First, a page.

Archive for May, 2010

Do-It-Yourself Seismic Screening at Berkeley Town House: Results

Monday, May 17th, 2010

This evening, fifteen BTH residents attended a presentation and lively discussion about the process of screening our own building for seismic risks, the results, and the implications. The issue of seismic vulnerability at BTH arises from the fact that it is about 50 years old, predating major additions to seismic knowledge, and it is within a mile of the Hayward Fault, whose next major earthquake is expected to be disastrous.

The slides from my presentation summarize the history of arguments about this building’s seismic strength, then describe two methods of do-it-yourself seismic screening of reinforced concrete buildings, which I recently applied to BTH. FEMA 154 (“Rapid Visual Screening”, or RVS) is a simple method promoted by FEMA. P25 is a more complex rapid-screening method developed by academic seismic engineers in Turkey and Italy.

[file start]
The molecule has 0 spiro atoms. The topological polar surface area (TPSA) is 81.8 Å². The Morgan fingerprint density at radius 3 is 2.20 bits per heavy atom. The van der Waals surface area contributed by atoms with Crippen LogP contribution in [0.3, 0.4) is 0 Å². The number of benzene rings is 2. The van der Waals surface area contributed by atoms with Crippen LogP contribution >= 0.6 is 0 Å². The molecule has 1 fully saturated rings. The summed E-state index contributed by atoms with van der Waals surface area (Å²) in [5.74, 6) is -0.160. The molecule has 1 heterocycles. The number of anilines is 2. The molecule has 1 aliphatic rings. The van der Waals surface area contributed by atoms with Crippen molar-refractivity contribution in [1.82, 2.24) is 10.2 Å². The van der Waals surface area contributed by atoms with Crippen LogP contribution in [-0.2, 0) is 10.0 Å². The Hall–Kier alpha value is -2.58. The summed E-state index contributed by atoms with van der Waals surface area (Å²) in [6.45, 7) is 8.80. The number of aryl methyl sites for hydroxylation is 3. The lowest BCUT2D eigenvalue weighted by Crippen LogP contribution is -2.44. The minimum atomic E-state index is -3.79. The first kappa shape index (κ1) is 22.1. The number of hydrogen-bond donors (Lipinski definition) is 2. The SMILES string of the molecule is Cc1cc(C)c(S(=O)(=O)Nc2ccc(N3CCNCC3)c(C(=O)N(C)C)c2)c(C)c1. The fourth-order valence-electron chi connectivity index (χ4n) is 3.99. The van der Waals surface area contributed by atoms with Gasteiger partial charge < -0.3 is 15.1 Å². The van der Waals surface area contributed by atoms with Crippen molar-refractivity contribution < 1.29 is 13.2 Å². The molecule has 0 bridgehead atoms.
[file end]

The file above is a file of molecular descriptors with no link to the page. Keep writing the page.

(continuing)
These two methods generally agree for BTH. The scores that they assign to BTH are high enough that buildings with these scores almost never collapse in major earthquakes. The standard recommendations from both methods are that buildings with such scores are not at enough risk of collapse to justify further expert seismic evaluation. Buildings with BTH’s score on the P25 method have often suffered moderate or slight damage, and often have remained undamaged, while rarely suffering heavy damage. The P25 method suggests we be prepared for damages costing up to $1.5 million to repair.